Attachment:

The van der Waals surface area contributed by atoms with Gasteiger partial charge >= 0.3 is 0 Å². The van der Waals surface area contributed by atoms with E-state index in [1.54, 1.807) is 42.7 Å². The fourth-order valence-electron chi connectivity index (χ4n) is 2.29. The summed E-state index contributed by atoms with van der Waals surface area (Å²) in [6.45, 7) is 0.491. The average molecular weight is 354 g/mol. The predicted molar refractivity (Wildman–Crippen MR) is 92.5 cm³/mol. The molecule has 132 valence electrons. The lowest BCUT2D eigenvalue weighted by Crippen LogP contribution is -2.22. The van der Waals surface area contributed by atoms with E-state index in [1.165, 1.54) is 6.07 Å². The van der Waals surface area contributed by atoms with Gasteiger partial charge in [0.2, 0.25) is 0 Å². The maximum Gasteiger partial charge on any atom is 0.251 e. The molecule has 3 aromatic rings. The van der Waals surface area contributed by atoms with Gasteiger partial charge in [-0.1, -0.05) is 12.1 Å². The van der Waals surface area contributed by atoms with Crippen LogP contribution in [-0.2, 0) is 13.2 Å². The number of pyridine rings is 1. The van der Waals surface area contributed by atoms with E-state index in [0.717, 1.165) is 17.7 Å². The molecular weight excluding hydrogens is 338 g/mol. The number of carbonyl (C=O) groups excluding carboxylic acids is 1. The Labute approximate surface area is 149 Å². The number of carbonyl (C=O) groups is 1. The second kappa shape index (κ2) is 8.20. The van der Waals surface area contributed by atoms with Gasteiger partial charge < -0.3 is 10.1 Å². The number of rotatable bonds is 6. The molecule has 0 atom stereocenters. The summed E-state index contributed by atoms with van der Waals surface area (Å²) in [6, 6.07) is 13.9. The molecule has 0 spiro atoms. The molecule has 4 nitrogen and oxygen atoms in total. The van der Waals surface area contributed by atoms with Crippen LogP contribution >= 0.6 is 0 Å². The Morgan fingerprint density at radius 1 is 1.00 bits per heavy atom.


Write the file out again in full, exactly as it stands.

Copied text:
The van der Waals surface area contributed by atoms with Gasteiger partial charge >= 0.3 is 0 Å². The van der Waals surface area contributed by atoms with E-state index in [1.54, 1.807) is 42.7 Å². The fourth-order valence-electron chi connectivity index (χ4n) is 2.29. The summed E-state index contributed by atoms with van der Waals surface area (Å²) in [6.45, 7) is 0.491. The average molecular weight is 354 g/mol. The predicted molar refractivity (Wildman–Crippen MR) is 92.5 cm³/mol. The molecule has 132 valence electrons. The lowest BCUT2D eigenvalue weighted by Crippen LogP contribution is -2.22. The van der Waals surface area contributed by atoms with E-state index in [1.165, 1.54) is 6.07 Å². The van der Waals surface area contributed by atoms with Gasteiger partial charge in [0.2, 0.25) is 0 Å². The maximum Gasteiger partial charge on any atom is 0.251 e. The molecule has 3 aromatic rings. The van der Waals surface area contributed by atoms with Gasteiger partial charge in [-0.1, -0.05) is 12.1 Å². The van der Waals surface area contributed by atoms with Crippen LogP contribution in [-0.2, 0) is 13.2 Å². The number of pyridine rings is 1. The van der Waals surface area contributed by atoms with E-state index in [0.717, 1.165) is 17.7 Å². The molecular weight excluding hydrogens is 338 g/mol. The number of carbonyl (C=O) groups excluding carboxylic acids is 1. The Labute approximate surface area is 149 Å². The number of carbonyl (C=O) groups is 1. The second kappa shape index (κ2) is 8.20. The van der Waals surface area contributed by atoms with Gasteiger partial charge < -0.3 is 10.1 Å². The number of rotatable bonds is 6. The molecule has 0 atom stereocenters. The summed E-state index contributed by atoms with van der Waals surface area (Å²) in [6, 6.07) is 13.9. The molecule has 0 spiro atoms. The molecule has 4 nitrogen and oxygen atoms in total. The van der Waals surface area contributed by atoms with Crippen LogP contribution >= 0.6 is 0 Å². The Morgan fingerprint density at radius 1 is 1.00 bits per heavy atom.